If you’ve followed our blog posts or read the hanging tags that come on our arrangements, you know how important sustainability is to our personal family and our shop family. During the non-growing season, dried elements are both fun and sustainable!
We continue to explore ways to implement sustainable practices at our shop. One of the most damaging things to the planet in the US floral industry is flying in 80% of our flowers from other countries. That’s why we are so excited to source some of our flowers from local regenerative family farms. I follow many flower farmers on Instagram, but one of my favorites is @BlossomAndBranchFarm. Last fall she posted this reel about creating arrangements out of dried elements during the winter when fresh flowers aren’t growing.
For me it’s the floral equivalent of canning. Homesteaders living off the land grow an abundance of vegetables so they have enough fresh produce to eat during the summer and enough to can and store to eat in the winter. I know a chef who is dedicated to only selling food that is locally sourced. A customer was complaining that his hamburger didn’t have a tomato on it. The chef patiently explained that tomatoes don’t grow in Virginia in January.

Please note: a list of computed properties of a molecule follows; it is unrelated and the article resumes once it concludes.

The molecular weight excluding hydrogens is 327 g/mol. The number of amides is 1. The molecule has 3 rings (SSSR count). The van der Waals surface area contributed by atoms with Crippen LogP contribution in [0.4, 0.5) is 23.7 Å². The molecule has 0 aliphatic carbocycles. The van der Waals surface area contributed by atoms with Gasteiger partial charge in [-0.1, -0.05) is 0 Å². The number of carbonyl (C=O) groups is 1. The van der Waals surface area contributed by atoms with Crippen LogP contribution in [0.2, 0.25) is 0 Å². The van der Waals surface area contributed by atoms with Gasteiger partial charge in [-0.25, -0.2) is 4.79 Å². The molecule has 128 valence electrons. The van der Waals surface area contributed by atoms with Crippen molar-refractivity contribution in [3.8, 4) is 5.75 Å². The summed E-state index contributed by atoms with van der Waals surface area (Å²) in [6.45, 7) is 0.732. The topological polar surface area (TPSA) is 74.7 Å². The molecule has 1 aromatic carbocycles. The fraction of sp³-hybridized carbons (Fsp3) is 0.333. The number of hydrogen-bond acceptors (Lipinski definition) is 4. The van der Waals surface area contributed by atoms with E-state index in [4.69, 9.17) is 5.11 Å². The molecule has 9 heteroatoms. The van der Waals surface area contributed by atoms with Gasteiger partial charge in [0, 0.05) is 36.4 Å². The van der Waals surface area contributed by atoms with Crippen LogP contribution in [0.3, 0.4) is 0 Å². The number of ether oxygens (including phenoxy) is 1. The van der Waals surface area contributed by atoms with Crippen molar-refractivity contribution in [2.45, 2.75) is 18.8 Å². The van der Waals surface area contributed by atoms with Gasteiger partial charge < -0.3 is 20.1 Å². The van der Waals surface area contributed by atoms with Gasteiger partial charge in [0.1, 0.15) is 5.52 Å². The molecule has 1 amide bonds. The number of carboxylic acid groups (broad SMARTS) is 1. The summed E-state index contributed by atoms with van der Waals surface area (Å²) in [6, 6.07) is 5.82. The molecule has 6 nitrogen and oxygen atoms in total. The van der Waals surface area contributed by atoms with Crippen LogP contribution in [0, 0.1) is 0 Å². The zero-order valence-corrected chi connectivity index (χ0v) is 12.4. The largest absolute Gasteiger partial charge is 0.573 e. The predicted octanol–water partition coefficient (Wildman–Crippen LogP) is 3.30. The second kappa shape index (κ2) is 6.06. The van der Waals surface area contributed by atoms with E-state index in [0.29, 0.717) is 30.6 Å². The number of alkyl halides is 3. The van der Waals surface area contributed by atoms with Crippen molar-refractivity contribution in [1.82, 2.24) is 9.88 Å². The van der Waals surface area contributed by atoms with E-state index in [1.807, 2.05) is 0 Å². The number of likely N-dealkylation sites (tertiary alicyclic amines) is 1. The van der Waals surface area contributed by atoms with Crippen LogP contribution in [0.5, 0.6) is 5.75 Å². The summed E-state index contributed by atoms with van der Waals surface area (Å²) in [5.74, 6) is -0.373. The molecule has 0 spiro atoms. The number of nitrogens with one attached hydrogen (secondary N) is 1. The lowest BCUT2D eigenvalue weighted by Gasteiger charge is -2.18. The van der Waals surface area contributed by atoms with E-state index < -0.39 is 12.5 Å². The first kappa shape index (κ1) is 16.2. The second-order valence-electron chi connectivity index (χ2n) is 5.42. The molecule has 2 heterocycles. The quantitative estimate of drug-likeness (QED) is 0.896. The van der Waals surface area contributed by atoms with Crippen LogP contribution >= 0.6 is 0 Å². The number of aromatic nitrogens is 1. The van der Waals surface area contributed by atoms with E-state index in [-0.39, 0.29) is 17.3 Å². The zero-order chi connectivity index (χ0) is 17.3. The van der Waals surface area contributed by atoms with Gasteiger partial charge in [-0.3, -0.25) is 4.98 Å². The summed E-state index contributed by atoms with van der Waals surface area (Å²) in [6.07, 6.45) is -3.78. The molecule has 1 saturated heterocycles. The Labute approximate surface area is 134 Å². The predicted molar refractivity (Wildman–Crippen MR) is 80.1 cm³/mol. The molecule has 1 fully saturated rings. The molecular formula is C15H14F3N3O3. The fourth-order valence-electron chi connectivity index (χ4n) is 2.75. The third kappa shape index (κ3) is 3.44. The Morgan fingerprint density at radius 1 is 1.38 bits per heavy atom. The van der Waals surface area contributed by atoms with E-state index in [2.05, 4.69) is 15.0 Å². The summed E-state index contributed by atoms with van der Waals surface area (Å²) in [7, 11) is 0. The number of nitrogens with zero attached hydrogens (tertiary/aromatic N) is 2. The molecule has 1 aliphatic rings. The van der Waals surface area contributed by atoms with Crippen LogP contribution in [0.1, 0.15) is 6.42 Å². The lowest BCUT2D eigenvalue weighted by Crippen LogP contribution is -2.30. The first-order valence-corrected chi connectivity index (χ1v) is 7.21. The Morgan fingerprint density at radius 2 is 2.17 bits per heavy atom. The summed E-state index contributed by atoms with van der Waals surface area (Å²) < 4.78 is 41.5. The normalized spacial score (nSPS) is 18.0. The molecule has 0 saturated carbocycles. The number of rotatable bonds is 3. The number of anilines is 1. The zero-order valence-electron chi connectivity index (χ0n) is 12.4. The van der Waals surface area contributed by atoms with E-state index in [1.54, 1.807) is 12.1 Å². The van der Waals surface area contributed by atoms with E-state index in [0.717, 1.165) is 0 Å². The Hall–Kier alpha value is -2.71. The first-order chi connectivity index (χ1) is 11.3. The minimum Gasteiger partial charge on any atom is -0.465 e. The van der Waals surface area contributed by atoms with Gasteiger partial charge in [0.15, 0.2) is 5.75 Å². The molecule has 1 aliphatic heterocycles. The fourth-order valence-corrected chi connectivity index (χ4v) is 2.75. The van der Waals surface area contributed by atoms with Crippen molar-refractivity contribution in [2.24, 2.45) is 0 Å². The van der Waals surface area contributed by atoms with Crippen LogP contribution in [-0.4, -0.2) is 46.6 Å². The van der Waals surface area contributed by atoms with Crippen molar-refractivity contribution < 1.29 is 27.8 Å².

Obviously using only dried elements during the winter isn’t practical for us, but the idea has really stayed with me. This year we are experimenting with adding more dried elements to our arrangements as we find a balance between practicality and sustainability. Here are some of the dried elements we have in the shop!
One thing we love to utilize in arrangements is texture, and grasses are an excellent way to add some! Most plants get brittle and crisp when they’re dried, but pampas grass and miscanthus grass stay soft and fluffy! Zebra grass’s unique markings make any arrangement stand out, and we also love to use bunny tails for little pops of texture.
Greenery isn’t just green! When dried, some of the foliage we use in our arrangements take on completely new colors. For instance, grevillea, which can be tinted orange or red, fades when it’s dried, bringing a muted color to the arrangement. And while most people think of the green, shiny side of magnolia leaves, we love to use the brown, suede-like underside as well!
Grains are another dried element we love to use in arrangements! While the main use of wheat, millet, and sorghum is food, they also have a place in the floral world. These grains give arrangements a rustic look and can even be dyed to take on unusual colors!
Seeds come in all shapes and sizes, and we love to use them all! The unique shapes of seedbox and lotus pods lend themselves to artistic arrangements. Pinecones are a symbol of fall and winter, and we especially love to use them in holiday centerpieces!
As you can see, dried elements come in a variety of colors and textures. They will be a fun addition to our winter and holiday arrangements this year!